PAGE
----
However, the possibly most interesting results were obtained when analyzing different peripheral blood cell populations of patient 107. In contrast to patient 134, the mutational load in monocytes and CD1c+ DC was lower compared to whole blood after initial treatment with vemurafenib (Fig. 5a). If CD14+ monocytes and CD1c+ DC account only for a minor proportion of BRAFV600E-positive cells, which other cell populations might be mutated? To address this question, we analyzed CD16+ monocytes, granulocytes, and T-cell subpopulations in this patient. While CD16+ monocytes and granulocytes showed only minimal positivity (data not shown), a high percentage of T-cells carried the BRAF mutation. After the first cessation of vemurafenib when total BRAF in whole blood was rising to around 10%, 12.4% of CD8+ and 46.8% of CD4+ T-cells were BRAFV600E positive (Fig. 5b). These levels increased further and reached their peak at the time when the percentage of total BRAFV600E-mutated cells was at a maximum, about 850 days after initial start of vemurafenib (13.2% in PB, 79.2% in CD4+, 23.0% in CD8+). When the mutational load in the peripheral blood decreased after re-administration of vemurafenib to 3.3%, also the amount of BRAFV600E in CD4+ (28.6%) and CD8+ (5.8%) declined. Therefore, the levels of BRAFV600E in the peripheral blood of this patient are caused primarily by BRAFV600E-positive T-cells. This finding is important when considering that LCH is currently categorized as myeloid neoplasm that might originate from CD14+ monocytes or CD1c+ DCs.10,20,22,23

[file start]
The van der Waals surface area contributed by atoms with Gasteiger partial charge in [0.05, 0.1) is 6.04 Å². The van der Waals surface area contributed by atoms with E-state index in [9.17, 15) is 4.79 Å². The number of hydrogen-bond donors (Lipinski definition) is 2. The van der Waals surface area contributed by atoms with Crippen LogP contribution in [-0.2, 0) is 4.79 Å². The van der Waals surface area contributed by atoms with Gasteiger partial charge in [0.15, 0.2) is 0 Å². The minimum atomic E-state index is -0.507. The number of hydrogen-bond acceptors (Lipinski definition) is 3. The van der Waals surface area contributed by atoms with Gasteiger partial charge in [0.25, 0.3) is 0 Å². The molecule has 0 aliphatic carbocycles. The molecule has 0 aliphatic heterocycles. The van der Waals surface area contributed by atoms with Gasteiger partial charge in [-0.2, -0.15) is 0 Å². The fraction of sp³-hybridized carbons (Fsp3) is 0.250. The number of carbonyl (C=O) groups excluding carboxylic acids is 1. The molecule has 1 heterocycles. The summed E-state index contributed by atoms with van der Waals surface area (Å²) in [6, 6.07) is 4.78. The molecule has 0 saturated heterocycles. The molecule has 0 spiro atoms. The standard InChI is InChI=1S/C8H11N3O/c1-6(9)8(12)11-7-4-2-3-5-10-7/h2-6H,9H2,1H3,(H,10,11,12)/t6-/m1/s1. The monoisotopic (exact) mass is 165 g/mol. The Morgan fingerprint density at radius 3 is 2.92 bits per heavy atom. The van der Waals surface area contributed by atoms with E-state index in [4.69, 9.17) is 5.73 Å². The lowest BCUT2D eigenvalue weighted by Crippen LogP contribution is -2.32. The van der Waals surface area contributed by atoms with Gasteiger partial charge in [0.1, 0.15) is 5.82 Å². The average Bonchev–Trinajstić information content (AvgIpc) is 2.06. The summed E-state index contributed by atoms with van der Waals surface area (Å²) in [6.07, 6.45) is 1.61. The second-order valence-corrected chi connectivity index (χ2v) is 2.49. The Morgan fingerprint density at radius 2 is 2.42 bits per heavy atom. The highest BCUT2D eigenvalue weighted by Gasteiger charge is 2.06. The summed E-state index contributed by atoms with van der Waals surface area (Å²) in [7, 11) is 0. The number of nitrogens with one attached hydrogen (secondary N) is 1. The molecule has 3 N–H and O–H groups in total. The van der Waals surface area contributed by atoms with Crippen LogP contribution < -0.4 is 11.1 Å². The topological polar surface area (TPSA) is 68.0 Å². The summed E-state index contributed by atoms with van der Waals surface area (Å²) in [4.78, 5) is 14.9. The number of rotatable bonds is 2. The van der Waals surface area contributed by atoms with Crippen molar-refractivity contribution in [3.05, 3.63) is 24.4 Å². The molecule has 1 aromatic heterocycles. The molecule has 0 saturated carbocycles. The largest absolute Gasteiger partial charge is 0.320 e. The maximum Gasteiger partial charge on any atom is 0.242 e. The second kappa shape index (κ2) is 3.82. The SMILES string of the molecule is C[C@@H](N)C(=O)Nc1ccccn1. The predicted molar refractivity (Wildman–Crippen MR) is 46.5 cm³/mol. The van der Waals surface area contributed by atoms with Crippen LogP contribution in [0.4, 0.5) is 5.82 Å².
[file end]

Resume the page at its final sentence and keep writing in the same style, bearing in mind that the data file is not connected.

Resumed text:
We therefore took a closer look at the CD14+ monocytes in this patient. Low levels of BRAFV600E were detected in monocytes after transplantation during the time the patient was in a clinical stable condition, but were elevated (0.9%) at time of relapse. In contrast, during an increase of BRAFV600E in T-cells (and consequently also in whole blood) around day 822, the BRAFV600E levels were low in CD14+ monocytes, perhaps reflecting the clinical remission of the patient (Fig. 5a). Taken together, these data show that while the dynamics of total BRAFV600E and its levels in the T-cell subpopulations are similar, they do not necessarily correlate with the clinical picture, which might be reflected more accurately by the BRAFV600E content in myeloid cells. Chimerism in peripheral blood populations showed that CD14+ monocytes and CD1c+ DCs were mainly from the donor, whereas, T-cells were predominantly from the recipient (Fig. 5c). Furthermore, 3.4% of CD34+ stem cells were from the recipient, indicating that a pool of potentially BRAFV600E-positive cells remained after transplant, which could potentially induce an LCH relapse.